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Machine head

This article is about the musical instrument component. For other meanings, see Machine head (disambiguation).

The machine head is the part of a guitar or similar instrument and the end of the neck where strings are attached and where there is apparatus for tuning them. (There exist electric guitars where the tuners are on the body, and thus these guitars do not have a machine head.)

The machine head has pins, one per string. These pins have a hole, and the string is made to go through that hole, then is rolled around the pin. The strings is then tightened by turning the pin using a tuning knob; the link between the knob and the pin is achieved by a worm gear . The worm gear ensures that the pin cannot turn without a movement on the knob; it also allows precise tuning.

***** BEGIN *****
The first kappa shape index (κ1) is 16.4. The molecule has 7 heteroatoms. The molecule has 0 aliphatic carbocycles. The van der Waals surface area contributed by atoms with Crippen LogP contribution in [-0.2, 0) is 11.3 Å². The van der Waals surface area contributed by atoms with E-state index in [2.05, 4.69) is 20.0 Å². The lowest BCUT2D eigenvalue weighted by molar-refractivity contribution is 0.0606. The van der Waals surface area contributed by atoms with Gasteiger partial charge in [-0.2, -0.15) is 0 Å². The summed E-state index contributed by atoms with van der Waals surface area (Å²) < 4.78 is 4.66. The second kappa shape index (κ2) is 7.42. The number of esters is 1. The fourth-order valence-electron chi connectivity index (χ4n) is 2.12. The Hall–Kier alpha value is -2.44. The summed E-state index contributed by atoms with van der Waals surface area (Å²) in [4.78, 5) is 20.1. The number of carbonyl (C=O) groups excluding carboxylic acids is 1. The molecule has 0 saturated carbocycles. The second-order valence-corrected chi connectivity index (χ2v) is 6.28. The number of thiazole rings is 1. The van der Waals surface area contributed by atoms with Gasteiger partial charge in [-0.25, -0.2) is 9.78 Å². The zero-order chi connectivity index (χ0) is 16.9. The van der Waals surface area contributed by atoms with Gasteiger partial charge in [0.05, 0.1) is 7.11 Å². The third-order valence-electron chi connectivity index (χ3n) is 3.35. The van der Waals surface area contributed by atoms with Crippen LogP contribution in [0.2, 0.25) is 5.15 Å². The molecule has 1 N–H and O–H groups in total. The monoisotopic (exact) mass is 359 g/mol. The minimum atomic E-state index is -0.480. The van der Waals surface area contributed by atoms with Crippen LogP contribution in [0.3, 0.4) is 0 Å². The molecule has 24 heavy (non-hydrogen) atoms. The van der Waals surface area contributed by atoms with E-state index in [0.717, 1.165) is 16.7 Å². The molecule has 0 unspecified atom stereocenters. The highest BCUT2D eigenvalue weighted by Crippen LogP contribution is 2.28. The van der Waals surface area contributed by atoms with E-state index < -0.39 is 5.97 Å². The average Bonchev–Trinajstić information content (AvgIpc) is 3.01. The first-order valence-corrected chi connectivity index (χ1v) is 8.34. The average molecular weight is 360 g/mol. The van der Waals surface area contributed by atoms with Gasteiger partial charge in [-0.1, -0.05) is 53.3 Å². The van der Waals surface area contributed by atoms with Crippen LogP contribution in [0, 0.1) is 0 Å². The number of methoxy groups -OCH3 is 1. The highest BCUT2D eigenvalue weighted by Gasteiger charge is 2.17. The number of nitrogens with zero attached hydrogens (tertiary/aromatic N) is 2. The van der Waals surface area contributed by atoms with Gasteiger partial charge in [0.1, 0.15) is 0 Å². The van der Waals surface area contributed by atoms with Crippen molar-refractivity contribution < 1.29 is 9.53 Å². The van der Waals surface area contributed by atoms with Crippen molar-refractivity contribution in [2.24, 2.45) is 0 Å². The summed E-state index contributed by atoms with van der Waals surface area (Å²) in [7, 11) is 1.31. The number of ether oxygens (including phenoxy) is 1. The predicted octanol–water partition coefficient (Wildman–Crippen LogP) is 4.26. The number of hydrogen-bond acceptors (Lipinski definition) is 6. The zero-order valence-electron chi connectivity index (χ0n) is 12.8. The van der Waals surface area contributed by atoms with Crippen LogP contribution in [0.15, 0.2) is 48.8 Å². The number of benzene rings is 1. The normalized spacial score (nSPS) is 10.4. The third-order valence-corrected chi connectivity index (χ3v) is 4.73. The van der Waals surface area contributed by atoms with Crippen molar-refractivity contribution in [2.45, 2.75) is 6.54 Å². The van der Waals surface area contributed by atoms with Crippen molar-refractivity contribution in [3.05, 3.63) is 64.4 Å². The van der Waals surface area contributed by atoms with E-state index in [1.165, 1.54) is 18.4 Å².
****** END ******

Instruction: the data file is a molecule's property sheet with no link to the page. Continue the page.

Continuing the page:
The guitar player, or an aide, adjusts the tension of the various strings using the knobs so that they are rightly tuned: a higher tension yields a more treble sound, a lower tension a graver sound. Typical tensions for steel-string acoustic guitars with "light" tension strings are 10.5 kg (23.3 lbs) to 13.8 kg (30.2 lbs).

There exist two main different kinds of machine head apparatus:

  • on "classical", nylon-string guitars, the worm gears are generally apparent; the strings are rolled on the pins inside grooves in the head;
  • on steel-string guitars, including "folk" acoustic guitars and electric guitars, the worm gears are generally placed in sealed enclosures with permanent lubrication; there exist several possible shapes of the head:
    • rectangular head, 2 rows of 3 pins (or 6 pins for 12-string guitars): found on most "folk" guitars and on Gibson Les Paul guitars;
    • a single diagonal row of 6 pins: found on Fender Telecaster and Stratocaster guitars.

Last updated: 02-19-2005 10:50:26